Volume 46, Issue 8 - September 2011


Trulite Announces Upcoming Consolidations, Facility Accident Occurs

Trulite Glass & Aluminum in Tamarac, Fla., is consolidating sites belonging to its recently merged businesses: the former Vitro America, United Glass Corp. and Arch Aluminum & Glass (see August 2011 USGlass, page 16). Which sites, however, it has yet to say.

“Consolidating the three companies involves the reduction of overlapping footprints,” says Ben Thomas, director of strategic marketing for Trulite. “We are eliminating redundancies by evaluating both their sites and footprints and making our selection based on capabilities and cost to run the location. There will be fewer total sites than the three companies had on their own, but the same geography will be covered. Obvious consolidations will occur, but our customers will have the same coverage.”

Which locations will be affected?

“This is an ongoing project and, as such, many of the answers to those questions are still being worked out,” Thomas adds. “For both that reason and [because] it is centric to how we run our operations I am unable to elaborate further.”

It’s unknown whether or not the plant in Youngsville, N.C., will remain open or close. That location was the site where, on August 5, an electrician was killed by an accidental fall. Eric Eugene Black, 31, with Act Electric of Wake Forest, N.C., died at the plant.

“Preliminary findings indicate that the electrician was working on a lift, and a crane moving glass collided with his lift,” says Dolores Quesenberry, a spokesperson for the North Carolina Department of Labor in Raleigh, N.C. “He fell about 25 feet and died.”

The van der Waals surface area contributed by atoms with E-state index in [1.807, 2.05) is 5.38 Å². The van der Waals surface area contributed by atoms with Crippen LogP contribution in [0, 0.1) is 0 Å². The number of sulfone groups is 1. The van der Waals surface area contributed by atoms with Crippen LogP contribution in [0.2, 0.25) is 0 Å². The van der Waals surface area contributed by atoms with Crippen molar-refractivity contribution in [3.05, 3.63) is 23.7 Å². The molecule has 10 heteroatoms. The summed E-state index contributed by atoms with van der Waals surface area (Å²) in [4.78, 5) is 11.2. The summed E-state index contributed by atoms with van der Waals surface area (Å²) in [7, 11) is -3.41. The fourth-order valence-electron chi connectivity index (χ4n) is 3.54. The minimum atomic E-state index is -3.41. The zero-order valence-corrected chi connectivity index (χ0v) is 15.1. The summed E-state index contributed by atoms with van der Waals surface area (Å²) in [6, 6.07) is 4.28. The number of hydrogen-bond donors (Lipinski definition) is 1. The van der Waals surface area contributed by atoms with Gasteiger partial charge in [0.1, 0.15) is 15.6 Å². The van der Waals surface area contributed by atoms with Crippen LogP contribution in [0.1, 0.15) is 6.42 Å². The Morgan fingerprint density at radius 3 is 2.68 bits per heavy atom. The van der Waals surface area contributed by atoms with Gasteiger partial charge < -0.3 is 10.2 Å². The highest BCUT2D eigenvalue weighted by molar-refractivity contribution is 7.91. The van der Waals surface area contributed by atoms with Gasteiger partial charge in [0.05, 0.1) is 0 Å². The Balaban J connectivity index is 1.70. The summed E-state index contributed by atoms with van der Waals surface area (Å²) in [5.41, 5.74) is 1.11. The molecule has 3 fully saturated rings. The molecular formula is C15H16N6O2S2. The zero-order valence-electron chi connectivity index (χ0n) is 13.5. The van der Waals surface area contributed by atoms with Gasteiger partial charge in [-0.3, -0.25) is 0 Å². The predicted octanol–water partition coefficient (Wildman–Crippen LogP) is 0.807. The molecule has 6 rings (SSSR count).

The investigation will involve talking to eyewitnesses and employees, and checking training records. Typically such investigations take between three and four months to complete, she adds.

“Unfortunately this is not something we could comment on as an investigation is underway,” Thomas says.

Acralight Acquires Mfg Rights for Certain Naturalite Products
Acralight International Skylights in Santa Ana, Calif., has acquired from Oldcastle BuildingEnvelope™ the assets and manufacturing rights to produce standard skylights, smoke vents and related products formerly produced by Naturalite.
Lance McCabe, chairman and chief executive officer of Acralight, says the acquisition did not include the Naturalite name, which is still owned by Oldcastle. The acquisition was finalized July 12. As the acquisition did not include the facility in Terrell, Texas, Acralight has moved into a facility nearby.

Operating as Acralight International Skylights, Texas Division, McCabe says the acquisition establishes the company as the only full-line manu-facturer of skylights in the United States with manufacturing and shipping locations east and west of the Rocky Mountains.

Also as a result of the acquisition, Acralight has hired Jeff Rutledge, who had been the general manager of Naturalite for many years. Rutledge will serve as vice president/general manager for Acralight’s central and eastern expansion.

KL-megla America Acquires CHMI Assets

KL-megla America LLC in Oxnard, Calif., has finalized a deal with Touch Red Inc. and State Central Bank of Keokuk, Iowa, to purchase the assets of Custom Hardware Manufacturing Inc. (CHMI).

The purchase gives KL-megla, among other things, exclusive ownership of CHMI’s portfolio of intellectual property. The new owner will continue to manufacture and distribute much of the CHMI hardware. In addition, the company is adding a Midwest
regional distribution and custom fabrication facility.

“The acquisition is a timely opp-ortunity that will inject stability and confidence into the market,” says Peter Reinecke, chief executive officer.

CHMI closed in late 2009 due to financial insolvency, according to KL-megla.

Fletcher-Terry Co. Moves to New Corporate Facility